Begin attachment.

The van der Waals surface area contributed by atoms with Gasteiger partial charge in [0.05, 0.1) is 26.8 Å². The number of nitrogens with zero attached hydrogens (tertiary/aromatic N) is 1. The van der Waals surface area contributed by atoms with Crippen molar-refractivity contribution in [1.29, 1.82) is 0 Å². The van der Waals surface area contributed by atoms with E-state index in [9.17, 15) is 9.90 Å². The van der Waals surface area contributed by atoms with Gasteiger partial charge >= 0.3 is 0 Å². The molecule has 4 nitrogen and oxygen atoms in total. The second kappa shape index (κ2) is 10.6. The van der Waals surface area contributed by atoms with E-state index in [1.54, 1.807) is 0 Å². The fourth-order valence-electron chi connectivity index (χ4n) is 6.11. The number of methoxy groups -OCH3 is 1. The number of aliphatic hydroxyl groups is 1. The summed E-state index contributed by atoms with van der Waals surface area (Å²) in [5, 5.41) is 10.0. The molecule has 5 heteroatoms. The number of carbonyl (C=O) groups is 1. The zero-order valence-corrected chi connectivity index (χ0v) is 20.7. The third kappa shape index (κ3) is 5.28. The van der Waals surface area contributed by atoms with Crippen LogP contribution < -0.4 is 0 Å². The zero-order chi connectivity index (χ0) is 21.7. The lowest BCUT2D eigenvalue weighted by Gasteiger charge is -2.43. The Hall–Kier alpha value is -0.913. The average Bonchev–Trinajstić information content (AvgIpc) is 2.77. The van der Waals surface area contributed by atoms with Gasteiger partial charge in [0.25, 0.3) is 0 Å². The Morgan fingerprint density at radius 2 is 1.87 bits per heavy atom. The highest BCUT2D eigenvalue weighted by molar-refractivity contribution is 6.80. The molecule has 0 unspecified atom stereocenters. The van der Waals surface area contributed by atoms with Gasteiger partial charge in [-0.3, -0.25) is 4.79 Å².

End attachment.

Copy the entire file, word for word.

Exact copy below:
The van der Waals surface area contributed by atoms with Gasteiger partial charge in [0.05, 0.1) is 26.8 Å². The number of nitrogens with zero attached hydrogens (tertiary/aromatic N) is 1. The van der Waals surface area contributed by atoms with Crippen molar-refractivity contribution in [1.29, 1.82) is 0 Å². The van der Waals surface area contributed by atoms with E-state index in [9.17, 15) is 9.90 Å². The van der Waals surface area contributed by atoms with Gasteiger partial charge >= 0.3 is 0 Å². The molecule has 4 nitrogen and oxygen atoms in total. The second kappa shape index (κ2) is 10.6. The van der Waals surface area contributed by atoms with E-state index in [1.54, 1.807) is 0 Å². The fourth-order valence-electron chi connectivity index (χ4n) is 6.11. The number of methoxy groups -OCH3 is 1. The number of aliphatic hydroxyl groups is 1. The summed E-state index contributed by atoms with van der Waals surface area (Å²) in [5, 5.41) is 10.0. The molecule has 5 heteroatoms. The number of carbonyl (C=O) groups is 1. The zero-order valence-corrected chi connectivity index (χ0v) is 20.7. The third kappa shape index (κ3) is 5.28. The van der Waals surface area contributed by atoms with Crippen LogP contribution < -0.4 is 0 Å². The zero-order chi connectivity index (χ0) is 21.7. The lowest BCUT2D eigenvalue weighted by Gasteiger charge is -2.43. The Hall–Kier alpha value is -0.913. The average Bonchev–Trinajstić information content (AvgIpc) is 2.77. The van der Waals surface area contributed by atoms with Gasteiger partial charge in [0.25, 0.3) is 0 Å². The Morgan fingerprint density at radius 2 is 1.87 bits per heavy atom. The highest BCUT2D eigenvalue weighted by molar-refractivity contribution is 6.80. The molecule has 0 unspecified atom stereocenters. The van der Waals surface area contributed by atoms with Gasteiger partial charge in [-0.3, -0.25) is 4.79 Å².